However, even in this instance – if the father works 40 hours a week and does not do anything in the house this does not compare to the 100s of hours the mother works parenting.
Lastly, not caring about the wellbeing of their partner or wife is not only lazy but borderline abuse. Leaving them with all the parenting is a cruel act on both the mother and the children. This can lead to depression which makes an already stressful situation worse, sometimes ending in tragedy. This can be more common in single income families where the husband may feel he’s earned a pass from parenting. Not the case.
It can be easy to fall into the habit of excusing a lazy husband and putting up with it but it is unhealthy. Something needs to be done about it for the sake of the mother and the son or daughter.
So, is your husband doing the bare minimum or not even doing that? Or perhaps your husband is doing more than you think, upon reflection?
What is the impact of a lazy parent?
A parent which is not present or engaged with their children can impact them on a psychological level for the rest of their lives. Young children look to their parents to learn how to behave in society as a whole. It seems dramatic but many bad habits, abilities to form healthy relationships and mental health issues can stem from their childhood.
Children with ‘absent fathers’ can themselves end up being absent and ‘lazy’. They can start to view other males or people of authority differently. The role of the father in the eyes of the child is most influenced by the role played out by THEIR father, if it’s a daughter you’re raising would they want them to get into a relationship with a lazy father in the future? Of course not.
On the extreme side, they can learn that doing the bare minimum is normal – this can lead to behaviour issues, lack of discipline, apathy and lethargy. Unfortunately, it will be the mother who may have to deal with these behaviours.
However, the impact is not just felt by the children but the mother as well.
When one parent is not being present and helping out then the other has to do twice the work -this can lead to physical and mental exhaustion of carrying the burden. Post natal depression for women, sleep depravation and loneliness being three of them. This can impact women on a massive scale and should be addressed one way or another as soon as possible.
Communicating the issues
If you feel your husband is loafing to the point it’s affecting your mental or physical health full time then action needs to be taken – something’s got to be done about it or it will continue and potentially get worse to the point the relationship can be unsalvageable. Night after night of suffering and crying can have lasting damage.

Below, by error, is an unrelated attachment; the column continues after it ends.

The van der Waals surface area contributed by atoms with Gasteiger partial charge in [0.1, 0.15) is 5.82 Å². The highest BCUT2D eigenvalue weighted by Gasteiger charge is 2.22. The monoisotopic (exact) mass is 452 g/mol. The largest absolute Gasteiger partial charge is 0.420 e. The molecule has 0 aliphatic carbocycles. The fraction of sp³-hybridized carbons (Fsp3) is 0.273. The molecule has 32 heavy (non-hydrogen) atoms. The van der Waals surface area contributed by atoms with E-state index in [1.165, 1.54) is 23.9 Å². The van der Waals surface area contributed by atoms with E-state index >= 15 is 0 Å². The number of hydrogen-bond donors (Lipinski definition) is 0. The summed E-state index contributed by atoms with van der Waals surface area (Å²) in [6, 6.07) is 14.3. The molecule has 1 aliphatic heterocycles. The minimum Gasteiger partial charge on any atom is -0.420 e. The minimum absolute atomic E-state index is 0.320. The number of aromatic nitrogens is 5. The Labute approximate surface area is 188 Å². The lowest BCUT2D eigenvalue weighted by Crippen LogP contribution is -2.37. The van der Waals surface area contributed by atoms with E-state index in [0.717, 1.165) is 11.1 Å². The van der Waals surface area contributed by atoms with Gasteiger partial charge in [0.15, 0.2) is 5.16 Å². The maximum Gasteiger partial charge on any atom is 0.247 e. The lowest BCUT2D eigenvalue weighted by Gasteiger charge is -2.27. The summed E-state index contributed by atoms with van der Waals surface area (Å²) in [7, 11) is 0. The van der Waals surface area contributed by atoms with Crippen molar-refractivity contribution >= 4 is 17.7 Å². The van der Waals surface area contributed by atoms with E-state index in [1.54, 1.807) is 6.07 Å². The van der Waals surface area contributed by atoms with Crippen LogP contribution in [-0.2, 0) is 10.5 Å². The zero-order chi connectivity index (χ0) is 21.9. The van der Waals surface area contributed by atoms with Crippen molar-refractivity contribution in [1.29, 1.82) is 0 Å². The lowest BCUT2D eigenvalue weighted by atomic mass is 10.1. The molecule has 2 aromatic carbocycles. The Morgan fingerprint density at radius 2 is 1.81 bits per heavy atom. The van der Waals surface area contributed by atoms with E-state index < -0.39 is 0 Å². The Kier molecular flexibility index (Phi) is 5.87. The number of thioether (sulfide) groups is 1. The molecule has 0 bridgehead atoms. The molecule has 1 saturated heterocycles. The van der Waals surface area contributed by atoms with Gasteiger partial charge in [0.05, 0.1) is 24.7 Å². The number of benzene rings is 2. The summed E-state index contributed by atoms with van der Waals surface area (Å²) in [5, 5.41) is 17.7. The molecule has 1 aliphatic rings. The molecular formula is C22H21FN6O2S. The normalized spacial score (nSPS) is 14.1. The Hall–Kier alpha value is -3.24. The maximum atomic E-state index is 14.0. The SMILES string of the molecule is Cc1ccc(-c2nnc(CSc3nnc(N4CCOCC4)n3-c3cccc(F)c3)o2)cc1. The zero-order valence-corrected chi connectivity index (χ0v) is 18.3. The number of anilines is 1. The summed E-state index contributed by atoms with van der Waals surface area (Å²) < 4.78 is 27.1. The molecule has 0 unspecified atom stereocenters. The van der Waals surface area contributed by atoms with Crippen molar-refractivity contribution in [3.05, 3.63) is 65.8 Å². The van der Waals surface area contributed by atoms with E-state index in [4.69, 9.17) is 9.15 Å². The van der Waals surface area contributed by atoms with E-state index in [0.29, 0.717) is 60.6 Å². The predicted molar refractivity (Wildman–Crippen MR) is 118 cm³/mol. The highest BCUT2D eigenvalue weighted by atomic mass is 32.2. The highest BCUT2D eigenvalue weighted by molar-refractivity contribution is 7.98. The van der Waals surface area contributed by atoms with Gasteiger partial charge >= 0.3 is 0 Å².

This is not something anyone wants despite what’s gone on, unless of course it has become a sorry and abusive marriage.
You could always talk with friends and share experiences but you will unlikely get the real life story but you may get some advice which can be unhelpful. Friends can often be biased towards you so take any advice with a pinch of salt.
Speaking directly and honestly with your husband is the top priority.
Communication should be the first step to resolving your issues. Explain your side of the situation calmly, objectively and rationally without resorting to any insults or needless jabs. Try to time this chat so that the both of you are free and not in the middle of anything else – when the children are in bed or when the children are out being cared for are good examples. Going for a long walk is another good recommendation.
The goal of this conversation is to achieve a positive outcome and a change in behaviour – not point scoring or arguing. Set your expectations of your husband’s role in the home, acknowledge what he does get right but make it clear that it is not enough and why.
You may even find out what your husband expects of you and why that is. Some of his reasoning may surprise you so be ready to adapt and debate constructively.
We recommend getting all of your feelings written down so that you are able to discuss everything in one sitting leaving no topic untouched. It’s important to let your husband answer your complaints and that you listen as well as speak about his. The objective is to be on the same page as each other and to learn. The objective is not to make the other feel like a bad parent.
Be specific with how you’d like help, don’t be vague. Do you want them to do bath time, bed time, do the school run, make a healthy dinner. Do you want a break from time to time, maybe for a walk, maybe for therapy, massage etc but during that time you insist that the time spent is quality time and not just time watching a video.
Perhaps what you’d like is a bit more intimacy, someone to talk to whenever you both do have some free time. Maybe you feel he does OK with the kids but lacking in supporting you.
If you’re pregnant and you’re with a child are you exhausted and just need a rest.
Through dialogue you may be able to find a path forward. Perhaps there was miscommunication, perhaps the husband becomes repentant, instantly realising the error of their ways or maybe even you might have.
After the conversation don’t make any rash decisions – sleep on it and see how you feel in the morning in the cold light of day.
The ideal scenario can start with a simple ‘I’m sorry, I will do better’ and then gradually it happens and the behaviour improves and the relationship becomes a solid marriage once again. All couples face challenges – money, sex, children, but good marriages always find a way to overcome them and learn from them. But, not all.
You may find yourselves going in different directions, unable to agree on the way forward and that being partners is not possible. Perhaps the conversation has made it abundantly clear that you are on separate paths when it comes to the parenting life and no one wants to compromise. As sad as it may seem, this may be a turning point for both of you in an amicable way.
This can lead to the awkward realisation that the formal married relationship needs to come to an end. In the long run, it may be the best course of action.
Sadly, this can happen but it’s better to be out in the open about it rather than come home to the same miserable relationship everyday. If that is the case, then it’s up to you to decide what happens next in terms of living and weekend access arrangements and if going your separate ways, literally, is the best way forward for everyone.